Dysregulated lipid metabolism is a characteristic of diabetes, insulin resistance, and obesity. Increased glucocorticoid (GC) levels and/or action is associated with elevated levels of circulating triglyceride (TG)-rich very low-density lipoproteins (VLDL-TGs). Lipid metabolism is heavily affected by GCs via its direct actions on peripheral organs, e.g. liver, adipose tissue. However, how GCs modulate hepatic VLDL-TG secretion via their actions in the brain is less known. The nucleus of the solitary tract (NTS) in the hindbrain is responsive to various hormones and is an important region involved in whole-body metabolism. Here, we aimed to assess how GC action in the NTS affects hepatic TG secretion and hypothesized that GC receptor (GR) agonism in the NTS stimulates hepatic TG secretion.

Sprague-Dawley rats underwent stereotaxic NTS bilateral cannulation and vascular catheterizations to enable simultaneous direct NTS infusions, intravenous injections, and blood sampling. Hepatic TG secretion rates were measured in 10h-fasted rats after intravenous poloxamer injection with concurrent NTS infusions. NTS GC infusion stimulated TG secretion compared to NTS vehicle controls, but this effect was negated with pharmacological and genetic GR antagonism, suggesting that NTS GCs are mediated via its receptor. The NTS GC-induced increase in VLDL-TG was not associated with changes in liver lipogenic gene expression and protein levels or plasma ApoB48/100. However, plasma FFAs were increased in NTS GC infused rats, and this was associated with increased pHSL:HSL protein levels in white adipose tissue.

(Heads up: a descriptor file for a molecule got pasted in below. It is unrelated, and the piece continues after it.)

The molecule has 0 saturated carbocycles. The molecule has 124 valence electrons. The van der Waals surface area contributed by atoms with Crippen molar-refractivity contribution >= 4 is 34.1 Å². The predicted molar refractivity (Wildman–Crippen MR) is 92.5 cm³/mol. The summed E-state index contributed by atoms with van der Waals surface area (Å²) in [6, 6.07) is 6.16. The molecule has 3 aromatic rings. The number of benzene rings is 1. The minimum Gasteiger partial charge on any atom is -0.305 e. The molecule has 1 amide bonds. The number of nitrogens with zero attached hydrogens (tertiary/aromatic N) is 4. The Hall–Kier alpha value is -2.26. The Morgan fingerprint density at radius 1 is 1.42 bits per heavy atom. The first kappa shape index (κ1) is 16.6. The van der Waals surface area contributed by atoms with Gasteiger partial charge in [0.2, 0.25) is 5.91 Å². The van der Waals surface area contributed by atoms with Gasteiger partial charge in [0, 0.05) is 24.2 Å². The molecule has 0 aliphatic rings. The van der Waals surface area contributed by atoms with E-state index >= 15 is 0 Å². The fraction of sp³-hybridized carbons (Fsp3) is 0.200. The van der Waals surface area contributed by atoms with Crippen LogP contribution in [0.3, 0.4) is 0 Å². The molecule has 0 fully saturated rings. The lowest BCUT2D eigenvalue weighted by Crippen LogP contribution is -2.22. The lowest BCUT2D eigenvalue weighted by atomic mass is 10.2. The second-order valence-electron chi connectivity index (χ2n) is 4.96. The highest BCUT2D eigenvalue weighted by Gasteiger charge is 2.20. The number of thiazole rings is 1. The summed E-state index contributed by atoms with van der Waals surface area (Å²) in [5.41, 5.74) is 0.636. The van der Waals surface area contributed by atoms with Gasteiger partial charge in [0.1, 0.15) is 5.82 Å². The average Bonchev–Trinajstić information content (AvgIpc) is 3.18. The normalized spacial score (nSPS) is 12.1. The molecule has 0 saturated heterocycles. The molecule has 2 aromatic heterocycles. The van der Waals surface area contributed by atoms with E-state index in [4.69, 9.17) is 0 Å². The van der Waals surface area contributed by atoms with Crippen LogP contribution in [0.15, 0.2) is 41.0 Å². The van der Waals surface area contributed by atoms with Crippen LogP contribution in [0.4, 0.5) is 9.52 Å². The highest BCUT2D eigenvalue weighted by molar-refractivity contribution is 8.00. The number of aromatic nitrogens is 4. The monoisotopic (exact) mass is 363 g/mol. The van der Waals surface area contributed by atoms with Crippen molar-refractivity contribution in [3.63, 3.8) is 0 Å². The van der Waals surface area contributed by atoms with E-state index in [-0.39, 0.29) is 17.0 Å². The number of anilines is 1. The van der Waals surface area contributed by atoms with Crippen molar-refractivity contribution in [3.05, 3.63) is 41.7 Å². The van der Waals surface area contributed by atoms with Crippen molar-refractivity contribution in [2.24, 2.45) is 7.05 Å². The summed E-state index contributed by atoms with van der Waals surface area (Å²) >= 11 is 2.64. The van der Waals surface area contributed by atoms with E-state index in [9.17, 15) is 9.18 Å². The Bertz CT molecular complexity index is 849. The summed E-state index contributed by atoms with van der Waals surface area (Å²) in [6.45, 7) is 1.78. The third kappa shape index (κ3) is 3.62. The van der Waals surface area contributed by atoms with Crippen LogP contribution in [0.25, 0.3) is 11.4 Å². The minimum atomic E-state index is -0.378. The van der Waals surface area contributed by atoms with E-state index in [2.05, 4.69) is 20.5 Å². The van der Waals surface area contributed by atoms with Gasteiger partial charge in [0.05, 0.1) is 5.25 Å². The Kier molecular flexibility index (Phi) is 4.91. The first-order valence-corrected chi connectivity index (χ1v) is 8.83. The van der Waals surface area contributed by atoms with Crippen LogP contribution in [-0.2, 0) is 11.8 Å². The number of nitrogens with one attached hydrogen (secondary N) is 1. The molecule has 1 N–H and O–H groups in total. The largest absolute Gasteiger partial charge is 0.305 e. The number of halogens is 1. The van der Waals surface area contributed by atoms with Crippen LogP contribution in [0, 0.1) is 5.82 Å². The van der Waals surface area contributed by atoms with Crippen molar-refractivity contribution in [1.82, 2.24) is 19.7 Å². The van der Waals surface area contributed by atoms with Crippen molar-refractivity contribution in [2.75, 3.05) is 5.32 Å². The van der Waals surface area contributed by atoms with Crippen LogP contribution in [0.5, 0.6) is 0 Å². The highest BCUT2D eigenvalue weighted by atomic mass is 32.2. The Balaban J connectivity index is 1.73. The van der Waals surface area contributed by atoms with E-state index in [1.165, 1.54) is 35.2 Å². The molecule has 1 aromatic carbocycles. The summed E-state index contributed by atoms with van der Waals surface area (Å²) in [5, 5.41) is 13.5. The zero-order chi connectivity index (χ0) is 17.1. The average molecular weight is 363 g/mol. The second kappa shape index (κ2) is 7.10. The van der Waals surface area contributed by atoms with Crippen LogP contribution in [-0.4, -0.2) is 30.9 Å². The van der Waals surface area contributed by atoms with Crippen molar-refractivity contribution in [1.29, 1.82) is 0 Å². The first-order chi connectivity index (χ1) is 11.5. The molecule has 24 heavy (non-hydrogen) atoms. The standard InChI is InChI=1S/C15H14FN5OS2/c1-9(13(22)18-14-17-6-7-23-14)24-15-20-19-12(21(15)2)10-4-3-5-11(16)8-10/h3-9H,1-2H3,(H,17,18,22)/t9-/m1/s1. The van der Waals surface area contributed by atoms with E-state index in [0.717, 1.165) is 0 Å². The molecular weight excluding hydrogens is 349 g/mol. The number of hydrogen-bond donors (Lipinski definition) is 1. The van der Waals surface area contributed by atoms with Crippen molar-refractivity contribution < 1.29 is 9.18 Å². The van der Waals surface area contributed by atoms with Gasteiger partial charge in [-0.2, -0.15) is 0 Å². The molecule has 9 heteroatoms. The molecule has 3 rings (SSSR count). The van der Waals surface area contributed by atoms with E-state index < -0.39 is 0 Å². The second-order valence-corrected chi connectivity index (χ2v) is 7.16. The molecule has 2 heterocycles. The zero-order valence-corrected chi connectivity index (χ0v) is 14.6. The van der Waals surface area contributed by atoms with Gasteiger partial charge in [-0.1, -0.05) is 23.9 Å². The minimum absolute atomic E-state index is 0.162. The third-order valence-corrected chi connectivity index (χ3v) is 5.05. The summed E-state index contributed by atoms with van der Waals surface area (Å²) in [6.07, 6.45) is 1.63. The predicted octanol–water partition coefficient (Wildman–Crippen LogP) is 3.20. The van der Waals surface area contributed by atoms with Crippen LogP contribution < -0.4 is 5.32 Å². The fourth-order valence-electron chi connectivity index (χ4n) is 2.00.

We herein provide evidence that acute GC action in the NTS stimulates hepatic VLDL-TG secretion and affects adipose tissue lipid metabolism. Increased circulating FFA availability may contribute to the hyperlipidemic effects of NTS GCs. Future studies to assess the role of NTS GC action in diabetic and obesity-related metabolic disease dyslipidemic models are warranted.

Disclosure

B. Vasilev: None. M. S. Grewal: None. B. Lum: None. J. T. Yue: None.

Funding

Natural Sciences and Engineering Research Council of Canada (RGPIN-2016-06657); Canada Foundation for Innovation (37267); Canada Research Chairs Tier 2 in Brain Regulation of Metabolism

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